Note: F# is a research project from Microsoft Research, see the project website at http://research.microsoft.com/projects/ilx/fsharp.aspx and a clarification at http://research.microsoft.com/projects/ilx/fsharp-ack.aspx.  It is not a Microsoft product.

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This blog is primarily for announcements about F# and other research projects in which I'm participating, and will contain summaries of ongoing design discussions and links to related material and other sites on the web.  Let's start with the fact that a preview release of F# version 1.0 is now available!  The release announcement is below. :-)

As hinted in earlier messages on this email list a new release of F# is now available from http://research.microsoft.com/downloads. I delayed making the announcement while some problems with the download were sorted out.  Please contact me directly if there are problems.

Highlights in this release are

  • Object expressions and other enhancements to the language. See http://research.microsoft.com/projects/ilx/fsharp-manual-advanced.aspx#ObjectExpressions. This makes the language a CLS extender language with one exception - it is not yet possible to create objects that implement multiple unrelated interfaces - there are workarounds for this by using a C# helper class.
  • "Mutually dependent reactive values" that can be of help when writing GUI applications and other reactive components. See http://research.microsoft.com/projects/ilx/fsharp-manual-advanced.aspx#ReactiveRecursion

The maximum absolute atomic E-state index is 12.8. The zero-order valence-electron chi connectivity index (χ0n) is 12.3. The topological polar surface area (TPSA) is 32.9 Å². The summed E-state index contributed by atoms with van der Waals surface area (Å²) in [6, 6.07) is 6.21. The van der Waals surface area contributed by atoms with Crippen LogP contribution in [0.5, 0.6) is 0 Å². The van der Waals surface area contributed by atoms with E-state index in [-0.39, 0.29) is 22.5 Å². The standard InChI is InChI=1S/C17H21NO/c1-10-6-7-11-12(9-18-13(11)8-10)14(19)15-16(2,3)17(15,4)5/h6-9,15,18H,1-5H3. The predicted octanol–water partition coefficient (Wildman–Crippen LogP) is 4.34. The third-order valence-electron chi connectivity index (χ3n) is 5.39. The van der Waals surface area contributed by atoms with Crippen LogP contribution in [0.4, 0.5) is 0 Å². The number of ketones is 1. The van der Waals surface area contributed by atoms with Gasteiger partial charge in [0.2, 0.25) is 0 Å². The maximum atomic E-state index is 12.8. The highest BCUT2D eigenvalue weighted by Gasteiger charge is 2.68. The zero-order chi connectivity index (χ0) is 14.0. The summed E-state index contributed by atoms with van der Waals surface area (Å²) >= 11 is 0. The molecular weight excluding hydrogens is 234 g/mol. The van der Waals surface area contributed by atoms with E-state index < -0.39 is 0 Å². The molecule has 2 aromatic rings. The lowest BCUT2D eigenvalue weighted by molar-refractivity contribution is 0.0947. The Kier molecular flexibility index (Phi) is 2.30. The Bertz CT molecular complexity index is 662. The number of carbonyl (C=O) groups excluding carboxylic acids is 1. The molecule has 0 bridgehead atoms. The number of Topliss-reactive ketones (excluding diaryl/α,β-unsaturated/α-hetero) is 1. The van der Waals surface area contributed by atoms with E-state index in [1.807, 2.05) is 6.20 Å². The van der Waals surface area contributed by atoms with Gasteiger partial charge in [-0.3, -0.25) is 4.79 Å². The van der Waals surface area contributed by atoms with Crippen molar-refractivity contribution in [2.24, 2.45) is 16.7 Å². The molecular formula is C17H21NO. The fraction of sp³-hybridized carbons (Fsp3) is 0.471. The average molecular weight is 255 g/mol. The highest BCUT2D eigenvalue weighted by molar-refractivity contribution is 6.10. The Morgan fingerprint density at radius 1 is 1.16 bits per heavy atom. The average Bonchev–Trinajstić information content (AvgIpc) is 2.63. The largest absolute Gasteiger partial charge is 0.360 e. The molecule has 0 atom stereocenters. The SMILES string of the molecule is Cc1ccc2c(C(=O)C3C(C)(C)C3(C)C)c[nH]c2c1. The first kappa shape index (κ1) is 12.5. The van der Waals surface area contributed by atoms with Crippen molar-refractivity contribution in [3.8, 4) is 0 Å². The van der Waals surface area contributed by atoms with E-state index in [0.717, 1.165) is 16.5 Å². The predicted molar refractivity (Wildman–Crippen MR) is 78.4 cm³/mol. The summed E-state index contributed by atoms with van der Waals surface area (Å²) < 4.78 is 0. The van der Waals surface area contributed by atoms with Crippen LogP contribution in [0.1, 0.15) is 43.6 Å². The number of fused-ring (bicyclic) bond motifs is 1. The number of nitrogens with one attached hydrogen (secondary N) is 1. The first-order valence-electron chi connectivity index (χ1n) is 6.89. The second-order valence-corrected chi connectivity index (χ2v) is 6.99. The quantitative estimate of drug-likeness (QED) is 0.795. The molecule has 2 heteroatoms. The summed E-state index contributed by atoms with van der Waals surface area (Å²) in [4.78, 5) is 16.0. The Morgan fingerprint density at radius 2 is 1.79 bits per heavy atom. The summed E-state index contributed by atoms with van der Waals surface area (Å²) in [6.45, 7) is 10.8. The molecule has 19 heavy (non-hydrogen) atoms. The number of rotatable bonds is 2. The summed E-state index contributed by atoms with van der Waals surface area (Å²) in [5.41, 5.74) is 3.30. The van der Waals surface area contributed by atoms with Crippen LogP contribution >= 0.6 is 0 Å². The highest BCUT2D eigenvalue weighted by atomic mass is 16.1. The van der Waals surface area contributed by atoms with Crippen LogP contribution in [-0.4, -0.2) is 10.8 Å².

• A preliminary version of a Microsoft Visual Studio package (currently requires VS 2005 Beta 1 and the matching VSIP SDK). This includes interactive syntax highlighting, parsing and typechecking, and a preliminary project system. Support for intellisense will be added at some point in the v1.0 release cycle.
  • Improvements such as null patterns, null-checking expressions, dynamic type test patterns, static "upcast" coercions
  • "ExportAs" annotations that let object expressions appear as classes. This lets you author ASP.NET pages directly in F#, as shown by Robert Pickering (http://www.strangelights.com)
  • Lexer and Parser generators (fslex and fsyacc)
  • An extended ML-compatibility library, and a core library that contains the functionality you need to develop your own replacement basic library
  • Many small improvements to the interoperability between F# and other .NET languages
  • Support for producing both generic and non-generic code (i.e. F# can be used with both "Whidbey" and earlier release of .NET)
  • A host of small additions and modifications to the language as documented in the CHANGES list.
  • An altered license that contains revisions related to static linking the F# libraries.

This posting is provided "AS IS" with no warranties, and confers no rights. Use of included script samples are subject to the terms specified at http://www.microsoft.com/info/cpyright.htm